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An autoimmune disease variant of IgG1 modulates B cell activation and differentiation

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Science  09 Nov 2018:
Vol. 362, Issue 6415, pp. 700-705
DOI: 10.1126/science.aap9310

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An IgG1 SNP enhances autoimmunity

One common feature of autoimmune diseases like systemic lupus erythematosus (SLE) is the presence of high titers of self-reactive antibodies. These result in immune complexes, inflammation, and tissue pathology. Consequently, the checkpoints that normally keep immunoglobulin G (IgG)–positive autoreactive B cells in check are of intense interest. Chen et al. report the presence of a common IgG1 single-nucleotide polymorphism (SNP) in East Asian populations (hIgG1-G396R). This SNP was enriched in SLE patients and associated with increased disease severity. Humans with this SNP, as well as knockin mice, showed enhanced plasma cell accumulation and antibody production. This SNP enhanced IgG1 immunoglobulin tail tyrosine motif phosphorylation, triggering longer adaptor protein Grb2 dwell times in immunological synapses and hyper–Grb2–Bruton's tyrosine kinase signaling after antigen binding.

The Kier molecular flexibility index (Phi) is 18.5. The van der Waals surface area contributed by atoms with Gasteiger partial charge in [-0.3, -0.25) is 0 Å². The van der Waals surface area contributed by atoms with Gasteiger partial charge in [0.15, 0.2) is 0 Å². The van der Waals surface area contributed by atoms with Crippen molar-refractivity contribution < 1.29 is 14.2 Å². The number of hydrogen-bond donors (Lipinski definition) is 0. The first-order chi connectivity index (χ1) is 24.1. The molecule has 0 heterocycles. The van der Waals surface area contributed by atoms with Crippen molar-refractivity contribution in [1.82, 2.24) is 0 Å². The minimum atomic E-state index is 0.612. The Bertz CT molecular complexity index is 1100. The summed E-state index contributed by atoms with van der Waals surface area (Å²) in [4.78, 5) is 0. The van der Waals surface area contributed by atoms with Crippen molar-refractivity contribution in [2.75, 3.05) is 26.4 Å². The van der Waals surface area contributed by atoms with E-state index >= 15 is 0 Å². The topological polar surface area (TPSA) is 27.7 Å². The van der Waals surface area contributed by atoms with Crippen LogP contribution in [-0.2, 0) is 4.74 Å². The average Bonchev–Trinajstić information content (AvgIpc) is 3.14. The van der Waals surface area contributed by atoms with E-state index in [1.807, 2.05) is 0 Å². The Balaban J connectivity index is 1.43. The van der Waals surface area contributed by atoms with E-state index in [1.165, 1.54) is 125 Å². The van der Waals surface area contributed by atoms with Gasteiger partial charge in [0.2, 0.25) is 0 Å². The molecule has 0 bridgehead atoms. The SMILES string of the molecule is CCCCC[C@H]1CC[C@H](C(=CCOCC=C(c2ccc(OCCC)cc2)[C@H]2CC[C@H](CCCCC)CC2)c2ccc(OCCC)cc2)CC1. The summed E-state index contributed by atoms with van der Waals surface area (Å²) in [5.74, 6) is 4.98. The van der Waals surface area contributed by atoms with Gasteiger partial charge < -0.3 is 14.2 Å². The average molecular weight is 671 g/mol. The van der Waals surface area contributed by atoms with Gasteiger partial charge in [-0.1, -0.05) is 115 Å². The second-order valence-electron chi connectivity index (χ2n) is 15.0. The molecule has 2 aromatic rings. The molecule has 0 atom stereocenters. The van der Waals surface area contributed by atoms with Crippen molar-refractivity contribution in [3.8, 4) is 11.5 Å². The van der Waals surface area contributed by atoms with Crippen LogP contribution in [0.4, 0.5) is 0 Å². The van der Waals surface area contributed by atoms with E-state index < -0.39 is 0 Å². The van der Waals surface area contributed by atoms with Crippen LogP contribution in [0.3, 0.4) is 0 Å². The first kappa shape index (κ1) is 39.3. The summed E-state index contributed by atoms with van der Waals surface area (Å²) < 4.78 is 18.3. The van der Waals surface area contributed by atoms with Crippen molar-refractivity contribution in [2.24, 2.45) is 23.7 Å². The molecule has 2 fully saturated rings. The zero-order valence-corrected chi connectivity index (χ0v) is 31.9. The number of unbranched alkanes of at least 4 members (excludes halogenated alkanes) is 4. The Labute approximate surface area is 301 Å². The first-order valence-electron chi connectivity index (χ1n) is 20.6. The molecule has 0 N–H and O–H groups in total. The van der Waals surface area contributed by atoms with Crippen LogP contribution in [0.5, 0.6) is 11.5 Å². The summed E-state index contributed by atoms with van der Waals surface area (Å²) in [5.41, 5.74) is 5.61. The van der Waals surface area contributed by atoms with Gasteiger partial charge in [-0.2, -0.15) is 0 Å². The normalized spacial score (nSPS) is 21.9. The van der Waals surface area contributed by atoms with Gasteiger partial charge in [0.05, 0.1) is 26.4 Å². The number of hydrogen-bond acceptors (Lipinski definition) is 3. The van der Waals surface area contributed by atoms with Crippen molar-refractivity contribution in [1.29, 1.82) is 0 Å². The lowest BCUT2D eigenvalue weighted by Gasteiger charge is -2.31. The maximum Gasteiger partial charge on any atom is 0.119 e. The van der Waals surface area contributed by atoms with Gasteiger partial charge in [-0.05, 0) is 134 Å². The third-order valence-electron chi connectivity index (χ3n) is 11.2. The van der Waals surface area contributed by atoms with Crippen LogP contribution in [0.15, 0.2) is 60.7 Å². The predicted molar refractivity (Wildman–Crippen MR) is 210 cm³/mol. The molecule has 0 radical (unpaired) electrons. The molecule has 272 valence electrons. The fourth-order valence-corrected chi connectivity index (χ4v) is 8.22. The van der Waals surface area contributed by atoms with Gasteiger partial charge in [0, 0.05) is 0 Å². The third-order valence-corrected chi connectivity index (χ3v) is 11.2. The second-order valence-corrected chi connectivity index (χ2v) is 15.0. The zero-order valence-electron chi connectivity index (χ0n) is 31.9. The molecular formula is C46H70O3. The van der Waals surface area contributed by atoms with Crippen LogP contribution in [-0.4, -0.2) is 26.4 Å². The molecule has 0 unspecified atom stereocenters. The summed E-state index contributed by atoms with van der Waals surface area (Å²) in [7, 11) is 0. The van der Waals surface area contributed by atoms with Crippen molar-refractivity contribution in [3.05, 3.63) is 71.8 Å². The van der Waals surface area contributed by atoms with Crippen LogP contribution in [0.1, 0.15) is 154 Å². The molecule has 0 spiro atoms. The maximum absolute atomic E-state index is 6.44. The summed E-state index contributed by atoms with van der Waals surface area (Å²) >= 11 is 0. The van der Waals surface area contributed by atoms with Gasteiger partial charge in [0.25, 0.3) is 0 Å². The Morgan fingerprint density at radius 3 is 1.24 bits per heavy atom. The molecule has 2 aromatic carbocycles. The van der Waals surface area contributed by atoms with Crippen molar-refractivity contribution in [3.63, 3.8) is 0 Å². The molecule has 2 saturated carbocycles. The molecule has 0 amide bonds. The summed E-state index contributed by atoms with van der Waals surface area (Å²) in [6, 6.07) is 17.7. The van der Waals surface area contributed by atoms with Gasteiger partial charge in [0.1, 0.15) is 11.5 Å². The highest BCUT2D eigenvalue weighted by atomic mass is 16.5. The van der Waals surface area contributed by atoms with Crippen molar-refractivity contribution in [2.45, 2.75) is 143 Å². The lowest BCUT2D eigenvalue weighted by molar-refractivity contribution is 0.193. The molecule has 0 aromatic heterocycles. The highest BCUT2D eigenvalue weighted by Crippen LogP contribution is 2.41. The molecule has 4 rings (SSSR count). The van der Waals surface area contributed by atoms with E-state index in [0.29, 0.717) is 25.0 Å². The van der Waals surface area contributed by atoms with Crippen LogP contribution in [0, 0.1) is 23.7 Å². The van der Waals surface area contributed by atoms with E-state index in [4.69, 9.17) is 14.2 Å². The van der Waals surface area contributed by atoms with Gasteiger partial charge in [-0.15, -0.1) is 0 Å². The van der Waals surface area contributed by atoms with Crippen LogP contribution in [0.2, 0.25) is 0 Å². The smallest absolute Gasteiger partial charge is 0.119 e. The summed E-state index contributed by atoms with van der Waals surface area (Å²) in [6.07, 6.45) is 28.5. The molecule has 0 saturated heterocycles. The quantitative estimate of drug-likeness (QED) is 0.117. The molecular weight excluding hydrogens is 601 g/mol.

Science, this issue p. 700

Abstract

The maintenance of autoreactive B cells in a quiescent state is crucial for preventing autoimmunity. Here we identify a variant of human immunoglobulin G1 (IgG1) with a Gly396→Arg substitution (hIgG1-G396R), which positively correlates with systemic lupus erythematosus. In induced lupus models, murine homolog Gly390→Arg (G390R) knockin mice generate excessive numbers of plasma cells, leading to a burst of broad-spectrum autoantibodies. This enhanced production of antibodies is also observed in hapten-immunized G390R mice, as well as in influenza-vaccinated human G396R homozygous carriers. This variant potentiates the phosphorylation of the IgG1 immunoglobulin tail tyrosine (ITT) motif. This, in turn, alters the availability of phospho-ITT to trigger longer adaptor protein Grb2 dwell times in immunological synapses, leading to hyper–Grb2–Bruton’s tyrosine kinase (Btk) signaling upon antigen binding. Thus, the hIgG1-G396R variant is important for both lupus pathogenesis and antibody responses after vaccination.

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